Coconut Oil Benefits for Dogs

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Coconut Oil Benefits for Dogs


More and more holistic veterinarians and vets who emphasize the importance of nutrition are tooting the benefits of coconut oil for dogs.

This article looks at the following topics:

Coconut Oil for Dogs (Internal Use)

When taken internally, it is believed that coconut oil can prevent and help with a lot of canine health problems. For example:

  • Disease Prevention: Coconut oil has strong antibacterial, antiviral, antifungal, and anti-protozoal functions. It can help prevent and treat infections (e.g. yeast infections, giardia infections) and infectious diseases (e.g. canine influenza).
  • Weight Control: Coconut oil supplies fewer calories than other fats. It is beneficial for dogs who are overweight and cannot consume too much animal fat.
  • Joint and Bone Health: Coconut oil can prevent and relieve symptoms of arthritis.
  • Skin Health: Coconut oil benefits the skin greatly - it alleviates skin allergy symptoms (e.g. itching, dry, flaky skin and dry hair coat) and protects the skin against cancerous growths.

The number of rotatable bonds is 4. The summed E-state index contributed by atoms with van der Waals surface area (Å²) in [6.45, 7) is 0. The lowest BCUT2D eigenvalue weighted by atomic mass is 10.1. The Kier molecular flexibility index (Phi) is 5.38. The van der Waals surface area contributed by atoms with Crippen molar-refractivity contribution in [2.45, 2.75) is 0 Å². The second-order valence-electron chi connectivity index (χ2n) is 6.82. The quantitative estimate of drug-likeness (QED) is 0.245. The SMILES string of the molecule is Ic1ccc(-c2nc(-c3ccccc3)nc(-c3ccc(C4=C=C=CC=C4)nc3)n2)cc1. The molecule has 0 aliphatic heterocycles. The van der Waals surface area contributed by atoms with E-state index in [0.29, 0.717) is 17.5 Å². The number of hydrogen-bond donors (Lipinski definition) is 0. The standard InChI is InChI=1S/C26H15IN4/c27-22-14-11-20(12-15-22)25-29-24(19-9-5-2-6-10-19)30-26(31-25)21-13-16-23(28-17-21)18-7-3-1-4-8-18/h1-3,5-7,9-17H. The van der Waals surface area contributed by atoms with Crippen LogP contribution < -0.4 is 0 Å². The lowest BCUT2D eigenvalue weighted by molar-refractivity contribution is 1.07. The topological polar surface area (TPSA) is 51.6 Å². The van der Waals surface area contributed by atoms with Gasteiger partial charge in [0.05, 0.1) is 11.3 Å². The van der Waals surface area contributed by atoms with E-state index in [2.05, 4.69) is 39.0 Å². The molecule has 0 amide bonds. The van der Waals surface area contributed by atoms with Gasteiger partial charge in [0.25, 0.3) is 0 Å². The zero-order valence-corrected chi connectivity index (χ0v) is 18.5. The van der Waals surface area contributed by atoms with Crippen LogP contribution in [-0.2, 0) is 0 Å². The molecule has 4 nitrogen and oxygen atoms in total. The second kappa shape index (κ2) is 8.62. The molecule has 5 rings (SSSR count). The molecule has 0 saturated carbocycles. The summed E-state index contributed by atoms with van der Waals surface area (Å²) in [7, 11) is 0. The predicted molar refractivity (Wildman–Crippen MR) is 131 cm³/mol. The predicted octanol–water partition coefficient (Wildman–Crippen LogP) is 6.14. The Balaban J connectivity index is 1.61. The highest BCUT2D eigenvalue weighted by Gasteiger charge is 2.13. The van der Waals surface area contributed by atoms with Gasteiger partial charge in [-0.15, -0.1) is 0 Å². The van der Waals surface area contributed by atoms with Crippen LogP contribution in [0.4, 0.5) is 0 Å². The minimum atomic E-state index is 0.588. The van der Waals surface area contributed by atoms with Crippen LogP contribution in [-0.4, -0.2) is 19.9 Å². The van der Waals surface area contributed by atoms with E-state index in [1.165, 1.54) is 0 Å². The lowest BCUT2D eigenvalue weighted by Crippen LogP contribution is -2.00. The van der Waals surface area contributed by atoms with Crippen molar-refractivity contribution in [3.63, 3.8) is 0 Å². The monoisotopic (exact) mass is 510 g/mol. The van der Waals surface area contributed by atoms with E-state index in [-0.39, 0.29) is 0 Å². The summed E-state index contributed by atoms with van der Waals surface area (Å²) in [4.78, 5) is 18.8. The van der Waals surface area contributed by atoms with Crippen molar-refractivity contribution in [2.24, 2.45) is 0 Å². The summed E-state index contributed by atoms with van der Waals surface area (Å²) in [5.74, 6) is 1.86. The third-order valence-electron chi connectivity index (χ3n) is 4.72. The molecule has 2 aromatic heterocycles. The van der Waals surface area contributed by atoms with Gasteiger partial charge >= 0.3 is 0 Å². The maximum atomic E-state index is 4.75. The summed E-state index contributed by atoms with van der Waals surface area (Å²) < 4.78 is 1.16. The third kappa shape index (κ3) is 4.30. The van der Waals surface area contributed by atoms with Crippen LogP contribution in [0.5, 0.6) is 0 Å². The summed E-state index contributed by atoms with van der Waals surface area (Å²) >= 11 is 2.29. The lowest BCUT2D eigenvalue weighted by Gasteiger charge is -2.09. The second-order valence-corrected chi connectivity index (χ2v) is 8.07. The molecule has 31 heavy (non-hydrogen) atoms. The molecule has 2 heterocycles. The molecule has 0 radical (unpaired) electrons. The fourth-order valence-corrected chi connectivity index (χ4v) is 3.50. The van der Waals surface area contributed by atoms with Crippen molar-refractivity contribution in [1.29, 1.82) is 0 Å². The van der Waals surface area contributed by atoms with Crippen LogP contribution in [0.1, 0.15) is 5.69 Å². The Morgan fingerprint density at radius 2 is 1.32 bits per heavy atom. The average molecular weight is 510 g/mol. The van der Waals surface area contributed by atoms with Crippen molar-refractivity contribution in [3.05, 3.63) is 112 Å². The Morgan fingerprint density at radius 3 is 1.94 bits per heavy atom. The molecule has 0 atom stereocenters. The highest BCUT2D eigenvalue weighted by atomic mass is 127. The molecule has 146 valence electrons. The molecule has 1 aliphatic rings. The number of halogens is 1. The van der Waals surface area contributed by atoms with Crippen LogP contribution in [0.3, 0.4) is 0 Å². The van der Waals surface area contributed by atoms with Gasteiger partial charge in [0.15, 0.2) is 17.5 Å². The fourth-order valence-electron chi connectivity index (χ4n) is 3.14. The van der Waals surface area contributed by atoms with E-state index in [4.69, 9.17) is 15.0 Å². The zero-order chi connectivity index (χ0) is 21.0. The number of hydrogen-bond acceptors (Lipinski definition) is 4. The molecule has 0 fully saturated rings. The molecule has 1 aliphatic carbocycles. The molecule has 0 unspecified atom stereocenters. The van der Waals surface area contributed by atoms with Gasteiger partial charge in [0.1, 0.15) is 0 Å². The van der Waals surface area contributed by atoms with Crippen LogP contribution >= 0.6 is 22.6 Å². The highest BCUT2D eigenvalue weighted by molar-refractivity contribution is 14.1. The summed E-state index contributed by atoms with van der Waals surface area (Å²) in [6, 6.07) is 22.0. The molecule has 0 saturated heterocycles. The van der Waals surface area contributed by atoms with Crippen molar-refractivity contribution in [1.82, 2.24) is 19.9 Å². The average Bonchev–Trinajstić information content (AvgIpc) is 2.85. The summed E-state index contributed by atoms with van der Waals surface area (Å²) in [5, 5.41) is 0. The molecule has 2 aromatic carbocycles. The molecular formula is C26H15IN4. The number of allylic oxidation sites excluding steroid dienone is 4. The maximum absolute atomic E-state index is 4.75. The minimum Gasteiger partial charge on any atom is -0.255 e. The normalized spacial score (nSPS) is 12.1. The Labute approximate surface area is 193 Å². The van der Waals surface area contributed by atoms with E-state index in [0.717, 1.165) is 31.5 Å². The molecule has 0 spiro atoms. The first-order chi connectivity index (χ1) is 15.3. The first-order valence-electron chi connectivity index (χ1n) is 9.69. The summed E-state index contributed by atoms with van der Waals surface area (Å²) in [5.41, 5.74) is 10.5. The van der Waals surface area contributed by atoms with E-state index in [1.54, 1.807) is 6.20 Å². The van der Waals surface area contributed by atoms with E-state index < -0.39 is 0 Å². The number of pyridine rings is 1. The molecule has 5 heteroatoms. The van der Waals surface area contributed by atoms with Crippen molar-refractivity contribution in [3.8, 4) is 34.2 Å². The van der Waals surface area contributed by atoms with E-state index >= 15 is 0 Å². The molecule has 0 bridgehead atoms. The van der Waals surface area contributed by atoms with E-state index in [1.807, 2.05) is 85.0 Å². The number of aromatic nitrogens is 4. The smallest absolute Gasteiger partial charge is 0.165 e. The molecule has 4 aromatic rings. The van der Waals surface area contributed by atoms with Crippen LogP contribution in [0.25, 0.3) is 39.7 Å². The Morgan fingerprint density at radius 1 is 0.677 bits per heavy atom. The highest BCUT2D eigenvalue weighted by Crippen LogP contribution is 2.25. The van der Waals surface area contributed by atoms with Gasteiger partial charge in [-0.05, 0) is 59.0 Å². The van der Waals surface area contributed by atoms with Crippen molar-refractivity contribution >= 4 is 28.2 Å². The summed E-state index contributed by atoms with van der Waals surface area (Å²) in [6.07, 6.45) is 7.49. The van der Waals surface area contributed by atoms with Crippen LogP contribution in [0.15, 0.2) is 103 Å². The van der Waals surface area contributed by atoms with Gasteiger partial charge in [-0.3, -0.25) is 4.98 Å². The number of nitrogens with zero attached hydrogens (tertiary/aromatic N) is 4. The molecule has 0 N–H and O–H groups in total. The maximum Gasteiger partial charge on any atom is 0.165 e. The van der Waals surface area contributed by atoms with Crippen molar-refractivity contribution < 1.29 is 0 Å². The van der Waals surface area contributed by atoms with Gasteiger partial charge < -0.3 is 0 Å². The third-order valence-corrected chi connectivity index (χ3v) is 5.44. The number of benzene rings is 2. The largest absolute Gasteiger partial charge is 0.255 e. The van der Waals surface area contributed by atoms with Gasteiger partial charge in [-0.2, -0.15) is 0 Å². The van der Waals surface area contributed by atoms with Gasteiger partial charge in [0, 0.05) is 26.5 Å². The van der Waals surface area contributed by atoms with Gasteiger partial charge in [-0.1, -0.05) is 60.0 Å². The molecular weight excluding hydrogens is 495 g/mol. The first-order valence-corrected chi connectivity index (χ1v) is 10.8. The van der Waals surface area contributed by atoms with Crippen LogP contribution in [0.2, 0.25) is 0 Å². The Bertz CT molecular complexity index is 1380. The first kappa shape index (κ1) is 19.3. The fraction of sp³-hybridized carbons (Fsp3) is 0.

• Digestive Health: Coconut oil improves digestion and nutrient absorption, and is beneficial for dogs with digestive problems (e.g. stomach ulcers, colitis, inflammatory bowel syndrome, etc.)
  • Hormonal Control: It is also believed that coconut oil can help with hormonal balance and is therefore good for dogs with diabetes or thyroid problems.
  • Brain Function Improvement: Coconut oil has been scientifically proven to improve brain function in older dogs as the MCTs can provide an alternative brain energy source for the dogs.
  • Easy Digestion & Assimulation: Unlike other fats (which the body metabolizes slowly), MCTs are easy to digest so they do not put extra burden on the organs for digestion. They can be absorbed rapidly into the bloodstream, providing a quick source of non-carbohydrate energy.
  • Efficient Use of Omega-3s: The MCTs in coconut oil help the body use omega-3 fatty acids more efficiently. That's why it is a good idea to give your dog BOTH fish oil (for the Omega-3s) and coconut oil.
  • Cancer Prevention: Finally, it is believed that coconut oil reduces the risk of cancer and other degenerative conditions.

Coconut Oil Benefits for Dogs (Topical Use)